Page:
Marissa Mulder: Two Tickets Left: Songs of Hope

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Marissa Mulder

Two Tickets Left: Songs of Hope

(Miranda Music)

October 11, 2018

Reviewed by John Hoglund for Cabaret Scenes

It’s easy to see why Marissa Mulder is so sought out and well liked. The lady has a heart that she can’t hide, and it shines through with every note on this recording, like a fleeting butterfly looking to land. With a timely (blessedly non-political) theme and calm assuredness, her latest album, Two Tickets Left: Songs of Hope, she moves up the ladder another notch as her star continues to shine brighter in the cabaret world. Previous albums were more circumspect and moody following alternate themes. Here, she plays to her strongest gifts, personalized storytelling. And what tales she weaves on this new Miranda Music release. The listener can’t help but feel that she is stitching together pieces of time and her life with every phrase.

Kicking it off with Joni Mitchell’s spunky reverie, “Chelsea Morning,” with talented singer/pianist Nate Buccieri on backup vocals and piano, she sets it all up for an eclectic collection of 11 reflective pieces by contemporary songwriters. The certainty of Alanis Morissette’s optimistic hit “Hand in My Pocket” (Morissette/Glen Ballard) is given a sweet treatment that conjures a journey of hope seen through rose-colored glasses: “I’m broke but I’m happy/I’m sad but I’m laughing/I haven’t figured it out yet.” “Chasing the Sun” (Mike Anderson/Sara Bareilles/Jack Antonoff) is a well-defined duet with Buccieri—who deserves credit for his harmonies and pure vocals—that exudes a we’re gonna make it sureness that’s a high spot on the disc: “you look like a stranger in that old fashioned hat and I’ve got a pocket full of change and I don’t want to go home yet.” The simplicity of such forlorn lyrics fused with these blended voices make this a memorable journey told with simple honesty that should resonates with anyone who has ever loved.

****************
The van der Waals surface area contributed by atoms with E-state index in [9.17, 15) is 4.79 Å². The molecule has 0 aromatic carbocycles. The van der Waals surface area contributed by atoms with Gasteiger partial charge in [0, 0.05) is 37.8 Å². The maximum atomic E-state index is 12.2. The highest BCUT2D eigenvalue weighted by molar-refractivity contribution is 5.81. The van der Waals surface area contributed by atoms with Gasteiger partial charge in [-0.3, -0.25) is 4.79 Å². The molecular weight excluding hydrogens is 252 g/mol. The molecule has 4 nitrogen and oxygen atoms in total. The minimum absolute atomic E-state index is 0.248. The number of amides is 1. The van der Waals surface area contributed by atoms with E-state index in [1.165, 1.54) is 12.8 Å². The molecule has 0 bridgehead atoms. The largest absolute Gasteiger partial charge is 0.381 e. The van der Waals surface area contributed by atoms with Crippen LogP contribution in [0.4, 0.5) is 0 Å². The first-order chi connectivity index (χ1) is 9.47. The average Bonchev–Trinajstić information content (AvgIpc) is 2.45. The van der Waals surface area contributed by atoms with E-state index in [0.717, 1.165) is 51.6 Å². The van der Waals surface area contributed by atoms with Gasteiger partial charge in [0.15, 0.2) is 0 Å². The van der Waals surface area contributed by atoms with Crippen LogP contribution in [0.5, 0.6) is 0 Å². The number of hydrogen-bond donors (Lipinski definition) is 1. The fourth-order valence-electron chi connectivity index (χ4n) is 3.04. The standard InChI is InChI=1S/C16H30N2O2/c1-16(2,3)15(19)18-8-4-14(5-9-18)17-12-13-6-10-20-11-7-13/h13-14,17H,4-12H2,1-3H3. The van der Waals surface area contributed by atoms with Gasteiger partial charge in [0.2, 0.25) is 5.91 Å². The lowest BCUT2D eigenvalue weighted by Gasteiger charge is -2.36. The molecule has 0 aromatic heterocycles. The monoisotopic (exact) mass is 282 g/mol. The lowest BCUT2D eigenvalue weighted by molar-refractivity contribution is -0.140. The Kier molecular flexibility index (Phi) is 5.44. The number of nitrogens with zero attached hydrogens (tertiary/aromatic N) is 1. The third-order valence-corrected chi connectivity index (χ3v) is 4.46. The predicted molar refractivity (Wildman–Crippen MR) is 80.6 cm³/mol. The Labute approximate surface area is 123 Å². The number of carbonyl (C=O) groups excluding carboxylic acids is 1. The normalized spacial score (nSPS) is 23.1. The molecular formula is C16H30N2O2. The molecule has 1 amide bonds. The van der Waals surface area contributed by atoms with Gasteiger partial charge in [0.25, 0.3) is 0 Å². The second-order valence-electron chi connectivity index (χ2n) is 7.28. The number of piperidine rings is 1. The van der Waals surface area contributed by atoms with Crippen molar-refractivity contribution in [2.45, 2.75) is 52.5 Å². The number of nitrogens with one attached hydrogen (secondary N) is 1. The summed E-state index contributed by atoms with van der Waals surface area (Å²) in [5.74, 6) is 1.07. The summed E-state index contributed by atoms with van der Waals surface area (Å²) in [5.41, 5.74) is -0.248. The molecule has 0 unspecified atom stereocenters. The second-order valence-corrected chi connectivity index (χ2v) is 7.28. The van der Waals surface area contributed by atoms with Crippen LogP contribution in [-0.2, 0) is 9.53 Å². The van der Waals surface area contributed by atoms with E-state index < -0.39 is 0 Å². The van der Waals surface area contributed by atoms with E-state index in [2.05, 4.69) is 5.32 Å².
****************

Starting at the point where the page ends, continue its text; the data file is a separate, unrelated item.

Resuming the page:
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A mild treatment of Sondheim’s “I Remember” (Evening Primrose) is effective.

A touching singer unafraid to walk on the wild side or whisper her secrets, Mulder is on her way to bigger things than cabaret.

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Her high-placed vocals often lend a quality of robust well-being to the story songs she sings. More use of her mid-register might also be welcomed as she is quite effective there. At times, when her voice swells and she adds a touch of drama, as on Matt Albers’ “End of the World,” it gains in a timbre that is full of childlike wonder, giving it the emotional heft needed to be as effective as she is on the likes of Pete Mills’ philosophical “It’s Amazing the Things That Float” and on the darker beauty, “Take It with Me” by Tom Waits that wraps the CD. The Waits song alone turns the disc into a star vehicle, coming from someone who deserves to move on to bigger stages. Few singers emote with her intelligence and lack of excessive ornamentation, making this jewel of a performer the winner she is.

John Hoglund

For over 30 years, John Hoglund has been a respected entertainment writer covering cabaret, jazz, theater and recordings. His writings have appeared in numerous outlets including the Bistro Bits column for Back Stage. John moderated seminars and forums for the International Cabaret Conference At Yale. He produced many celebrity fundraisers in NYC including one of the first benefits after 9/11: “HeartSong:The Heroes' Concert” at The Bottom Line featuring 36 major stars. He co-produced “HeartSong2: The Heroes' Concert” for Katrina victims at Symphony Space and “Miracle On 35th Street” with a star-studded lineup. Other fund raising efforts include the first benefits for Broadway Cares and God's Love, We Deliver. John served on the Board of Directors of MAC for 12 years. He is well known for championing new and rising talents.